Men We Reaped



Things Fall Apart Bruce Brooks

The Moves Make the Man Alice Childress

A Hero Ain’t Nothing But a Sandwich Sharon G. Flake

Who Am I Without Him? Lorraine Hansberry

Raisin in the Sun Tameka Bradley Hobbs

Junebug and the Gumbo Garden Julius Lester

Uncle Remus, the Complete Tales John Henry Walter Dean Myers

Monster Fallen Angels Slam! The Mouse Rap Jason Reynolds and Brendan Kiely

All American Boys Miles Morales: Spider-Man, Marvel



Amiri Baraka, also known as LeRoi Jones

Black Fire: An Anthology of Afro-American Writing The Dead Lecturer S. O. S. Somebody Blew Up America and Other Poems The Collected Works of Paul Laurence Dunbar Langston Hughes

The Collected Poems of Langston Hughes The Weary Blues Joshua Bennett

The Sobbing School Claude McKay

“If We Must Die,” The Liberator, 1919 Clint Smith

Counting Descent Tupac

The Rose that Grew From the Concrete Hanif Willis-Abdurraqib

The Crown Ain’t Worth Much Philip B. Williams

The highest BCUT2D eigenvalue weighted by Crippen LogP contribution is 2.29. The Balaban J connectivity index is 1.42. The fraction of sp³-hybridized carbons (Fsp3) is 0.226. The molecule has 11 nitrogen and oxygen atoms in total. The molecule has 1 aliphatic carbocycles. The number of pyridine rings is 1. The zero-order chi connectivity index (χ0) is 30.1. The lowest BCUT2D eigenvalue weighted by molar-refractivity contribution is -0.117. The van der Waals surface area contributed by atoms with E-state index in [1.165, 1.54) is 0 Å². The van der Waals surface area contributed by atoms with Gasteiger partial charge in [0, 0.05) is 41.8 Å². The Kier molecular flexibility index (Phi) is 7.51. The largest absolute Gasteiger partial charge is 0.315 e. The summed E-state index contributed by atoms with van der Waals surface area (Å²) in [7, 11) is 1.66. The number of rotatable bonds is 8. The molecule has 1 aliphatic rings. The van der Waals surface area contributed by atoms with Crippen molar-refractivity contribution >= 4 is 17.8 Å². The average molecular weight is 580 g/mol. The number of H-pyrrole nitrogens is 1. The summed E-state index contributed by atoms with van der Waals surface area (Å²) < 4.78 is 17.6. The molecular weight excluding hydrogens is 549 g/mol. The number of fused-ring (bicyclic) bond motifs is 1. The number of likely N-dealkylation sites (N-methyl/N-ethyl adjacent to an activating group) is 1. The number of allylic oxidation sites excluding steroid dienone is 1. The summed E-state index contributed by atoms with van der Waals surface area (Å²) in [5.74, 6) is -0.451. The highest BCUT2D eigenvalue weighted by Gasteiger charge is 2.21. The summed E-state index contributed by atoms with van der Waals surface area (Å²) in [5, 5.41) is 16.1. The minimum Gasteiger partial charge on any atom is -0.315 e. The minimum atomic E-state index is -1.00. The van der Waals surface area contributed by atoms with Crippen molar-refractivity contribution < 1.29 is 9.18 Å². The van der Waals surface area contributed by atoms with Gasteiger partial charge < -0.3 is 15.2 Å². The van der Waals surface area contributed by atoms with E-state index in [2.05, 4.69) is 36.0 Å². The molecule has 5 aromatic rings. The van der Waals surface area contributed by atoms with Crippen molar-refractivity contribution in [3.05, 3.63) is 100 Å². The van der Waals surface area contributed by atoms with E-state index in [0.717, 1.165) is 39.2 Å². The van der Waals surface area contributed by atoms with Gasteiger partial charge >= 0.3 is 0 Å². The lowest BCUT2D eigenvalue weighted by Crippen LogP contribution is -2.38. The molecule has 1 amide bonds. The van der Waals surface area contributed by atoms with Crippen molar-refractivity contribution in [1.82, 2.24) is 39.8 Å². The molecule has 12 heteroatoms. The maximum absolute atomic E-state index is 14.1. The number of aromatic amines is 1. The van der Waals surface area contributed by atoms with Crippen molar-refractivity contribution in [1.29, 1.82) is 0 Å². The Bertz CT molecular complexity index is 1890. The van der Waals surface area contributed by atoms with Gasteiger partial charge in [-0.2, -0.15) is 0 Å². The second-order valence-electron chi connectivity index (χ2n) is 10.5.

Bruised Gospels



Chance the Rapper

From the album, Acid Rap, 2013. “Coco Butter Kisses.” From the album Surf w/Donnie Trumpet & The Social Experiment, 2015. “Sunday Candy” From the mixtape, The Coloring Book, 2016. “All We Got.” “Blessings.” “How Great.” “Finish Line / Drown.” Childish Gambino

From the album, Awaken, My Love! 2016. “Redbone.” D’Angelo & the Vanguard

Black Messiah, 2014. Marvin Gaye

From the album What’s Going On, 1971. “What’s Going On.” “Trouble Man.” “Mercy Mercy Me.” “Inner City Blues (Makes Me Wanna Holler).”

Frank Ocean

From the album, Channel Orange, 2012. “Super Rich Kids.” “Bad Religion.” “Forrest Gump John Legend

with The Roots, Wake Up! 2010. with Common, “Glory” from the film Selma, 2014. J. Cole

2014 Forest Hills Drive, 2014. 4 Your Eyez Only, 2016. Kendrick Lamar

From the album Good Kid, M. A. A. D. City. “Sing About Me, I’m Dying of Thirst,” 2012. To Pimp a Butterfly, 2015. Damn, 2017. Sam Cooke

“A Change Gonna Come,” 1964. Vic Mensa

From the extended play There’s a A Lot Going On, 2016. “16 Shots.”




Frederick Douglass

“What the Black Man Wants,” speech. 1865 Louis Farrakhan

Address at the Million Man March, speech. 1995 Otis Moss, III

“The Gospel According to the Wiz: The Miseducation of the Scarecrow,” sermon. 2010 Barack Obama